Researchers at the University of Alabama are testing whether tall, wood-framed buildings built with a hybrid technique that combines conventional construction materials and a newer material called cross-laminated timbers can better withstand earthquakes.
“We are trying to figure out this type of building. And how to change the building codes,” said Thang Dao, an assistant professor of civil, construction and environmental engineering.
The team members, whose work is funded through a 2015 National Science Foundation grant, simulated earthquakes of varying strengths as they tested a two-story hybrid structure constructed in UA’s Large Scale Structures Lab on Friday.
The structure, complete with interior stairwell, a second-story deck and furniture, was constructed with traditional light wood frame system and the emerging method of cross-laminated timber, or CLT, an engineered wood panel usually consisting of layers of wood glued at intersecting angles. The layer wood performs like larger whole timbers, Dao said.
The assumption is by combining the systems, which each have beneficial features, it will create a more resilient buildings in seismic zones in the United States.
There are structural benefits to the hybrid build. CLT is very stable and, Dao said. The light frame construction dissipates energy well. One is too rigid and one is too soft. But if you combine them, you can harness both their strengths. The dynamic between the two wood style is like a spring and dampener, he said.
“That is why we are trying to combine them,” Dao said.
Dao is working on the project with Sriram Aaleti, an assistant professor of civil, construction and environmental engineering, and John van de Lindt, a professor of civil and environmental engineering at Colorado State University.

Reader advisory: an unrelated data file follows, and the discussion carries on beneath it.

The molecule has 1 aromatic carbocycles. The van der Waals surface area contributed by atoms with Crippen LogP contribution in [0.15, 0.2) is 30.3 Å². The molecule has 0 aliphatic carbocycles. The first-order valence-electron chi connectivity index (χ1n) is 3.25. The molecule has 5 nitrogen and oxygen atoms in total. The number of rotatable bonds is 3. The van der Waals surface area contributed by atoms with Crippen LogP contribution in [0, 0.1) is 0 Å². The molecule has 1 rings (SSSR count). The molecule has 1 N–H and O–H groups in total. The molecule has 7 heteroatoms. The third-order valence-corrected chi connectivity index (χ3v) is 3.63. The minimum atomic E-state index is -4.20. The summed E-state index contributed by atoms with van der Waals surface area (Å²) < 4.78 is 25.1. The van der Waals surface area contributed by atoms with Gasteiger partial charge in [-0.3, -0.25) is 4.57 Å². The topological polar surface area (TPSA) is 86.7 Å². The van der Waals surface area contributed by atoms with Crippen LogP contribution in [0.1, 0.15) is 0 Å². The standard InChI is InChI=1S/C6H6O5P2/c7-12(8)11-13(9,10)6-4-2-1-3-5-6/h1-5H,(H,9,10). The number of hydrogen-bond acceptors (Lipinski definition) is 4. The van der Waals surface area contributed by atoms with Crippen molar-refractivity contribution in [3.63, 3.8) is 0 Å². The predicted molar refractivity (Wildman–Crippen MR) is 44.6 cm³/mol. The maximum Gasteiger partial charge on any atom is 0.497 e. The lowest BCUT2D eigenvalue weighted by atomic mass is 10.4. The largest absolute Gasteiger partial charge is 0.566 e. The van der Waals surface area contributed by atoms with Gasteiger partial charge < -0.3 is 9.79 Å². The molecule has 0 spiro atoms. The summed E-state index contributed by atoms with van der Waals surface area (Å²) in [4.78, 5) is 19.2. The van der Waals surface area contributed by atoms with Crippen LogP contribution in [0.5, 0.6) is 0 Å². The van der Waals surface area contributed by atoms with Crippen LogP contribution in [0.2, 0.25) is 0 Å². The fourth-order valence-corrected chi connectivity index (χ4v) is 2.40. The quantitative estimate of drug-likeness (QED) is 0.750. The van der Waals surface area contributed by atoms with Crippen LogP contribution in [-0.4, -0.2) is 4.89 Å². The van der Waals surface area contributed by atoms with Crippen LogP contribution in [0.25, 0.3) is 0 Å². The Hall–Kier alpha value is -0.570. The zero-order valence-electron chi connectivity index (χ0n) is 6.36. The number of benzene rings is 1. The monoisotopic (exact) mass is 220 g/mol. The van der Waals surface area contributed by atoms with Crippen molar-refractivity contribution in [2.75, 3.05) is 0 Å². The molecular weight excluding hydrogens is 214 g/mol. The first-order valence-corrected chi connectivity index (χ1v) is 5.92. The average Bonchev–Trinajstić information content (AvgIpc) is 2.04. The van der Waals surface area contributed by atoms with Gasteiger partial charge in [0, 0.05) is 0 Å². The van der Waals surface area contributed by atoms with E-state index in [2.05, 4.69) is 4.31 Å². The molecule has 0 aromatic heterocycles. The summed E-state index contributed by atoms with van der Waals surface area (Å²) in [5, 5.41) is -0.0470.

The team at UA has been working on the project for 3.5 years. The hybrid structure is the first of its size to be tested, Dao. Ahead of the full structure test, the team tested individual components and computer modeling as they worked on designing the test structure.
The test of the mock-up of the two-story structure allows the researchers to study how the components such as walls and floors in a hybrid construction perform together during an earthquake.
“Now we see if what we assume is correct,” he said.
Tu Ho, a Ph.D. student in civil engineering working on the project, said the sensors on the structure Friday measured lateral and vertical movement as well as acceleration.
The hope is the research will lead to the construction of wood-framed buildings that could be eight to 12 stories, Dao said. The buildings top out at about six stories currently.
In addition to the structural considerations that seek to combine the benefits of both styles, the researchers' work is influenced by the affordability of the materials.
“Light frame is cheap. That is why it is so popular now,” Dao said.
The CLT is more expensive, he said. By using a hybrid design, Dao said the hope is to make using CLT more affordable and help accelerate its adoption and eventually bring the price down.
“If you use all CLT, it is too expensive to build,” he said.